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Shelton Insights

Our take on the ever-shifting landscape of energy and the environment – and the strategies you need to market your commitment to sustainability.

The value proposition for recycling

Sunday, November 15, was America Recycles Day. It immediately reminded me of an opinion piece I read a few weeks back in The New York Times (“The Reign of Recycling“) questioning the validity of recycling. Rebuttals were numerous and swift (read a few here... read more

We are more powerful together

This week I had the absolute pleasure of participating in a unique and fascinating event put on by the Rocky Mountain Institute (RMI) called Residential Energy+. The premise behind the event was essentially, “Look, making our existing housing stock more energy efficient not only does wonderful things for the folks inside the homes, it can dramatically reduce greenhouse gas emissions. There are many disparate players trying to move the market in the right direction … what if we get them all in a room for a day and a half and see if we can work collectively to make it happen?”

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How patriotism could motivate Americans to be more energy efficient

Several years ago, back when we were still fighting a war in Iraq and we were all very tense about that, we tested some messaging around national security as a reason to make one’s home more energy efficient. It tested pretty well; not as well as saving money and increasing comfort, but pretty well. And, as you might imagine, it tested best with Americans who weren’t bought into climate change, but were bought into America.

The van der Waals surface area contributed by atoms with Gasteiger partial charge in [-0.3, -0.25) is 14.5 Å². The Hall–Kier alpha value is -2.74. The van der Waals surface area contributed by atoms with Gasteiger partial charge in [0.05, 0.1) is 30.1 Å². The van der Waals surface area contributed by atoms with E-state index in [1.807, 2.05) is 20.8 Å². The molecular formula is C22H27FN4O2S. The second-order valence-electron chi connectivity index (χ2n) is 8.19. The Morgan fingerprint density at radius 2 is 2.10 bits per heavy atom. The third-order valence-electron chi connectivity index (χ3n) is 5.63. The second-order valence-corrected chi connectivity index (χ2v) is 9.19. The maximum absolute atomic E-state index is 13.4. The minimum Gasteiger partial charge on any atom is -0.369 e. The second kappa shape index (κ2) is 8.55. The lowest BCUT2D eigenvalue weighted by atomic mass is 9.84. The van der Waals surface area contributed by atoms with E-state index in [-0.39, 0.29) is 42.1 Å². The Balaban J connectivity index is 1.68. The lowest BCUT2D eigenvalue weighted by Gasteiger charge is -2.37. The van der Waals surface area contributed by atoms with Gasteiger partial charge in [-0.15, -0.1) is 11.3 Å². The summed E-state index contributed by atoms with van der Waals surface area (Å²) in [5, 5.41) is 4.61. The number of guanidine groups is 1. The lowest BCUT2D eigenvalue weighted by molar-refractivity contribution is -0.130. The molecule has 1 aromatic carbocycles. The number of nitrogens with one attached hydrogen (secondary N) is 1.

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Under fire: What to do when your sustainability story is questioned

If you’ve eaten at Chipotle, you know their sustainability story. If you haven’t, take a tour of their website, and you’ll learn about how vegetables are grown in healthy soil, how they’ve removed GMOs from their menu, how they’ve taken a stand against growth hormones and antibiotics in milking cows, and how they’re allowing pigs to “root and roam” instead of being caged up.

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Focus group of one: Real-world experience trying to make a home more energy efficient

If you’ve seen someone from Shelton Group speak or you’ve read some of our research, you know our overarching point of view when it comes to energy efficiency and greener homes: Americans care about efficiency (but they’re motivated by comfort, health and resale value). They want better homes – and a better home is a more comfortable and beautiful home with monthly energy costs they feel in control of.

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Are your certifications qualified? The FTC issues warnings

At Shelton Group, we’ve long espoused the merits of third-party certifications – the ones that lend credence to green claims made on product labels and in advertising. They provide some legitimacy, and our research shows that consumers view them favorably – in fact, they can tip the balance when it comes to product purchases for about a quarter of the population.

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Smart home technology: friend or foe?

I’ve been doing a little premature pontificating that smart home technologies could be a threat to building product manufacturers. Based on some secondary data and some of our Energy Pulse 2014 data, I’ve hypothesized that if people believe they’ll save 10% on their energy bill with a smart thermostat (both Nest and Honeywell have issued white papers claiming that level of savings) and they can achieve that for $250, why would they spend $2,000 to add extra insulation or several thousand for an HVAC upgrade or new windows?

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The smart home is here (because retailers are going all in)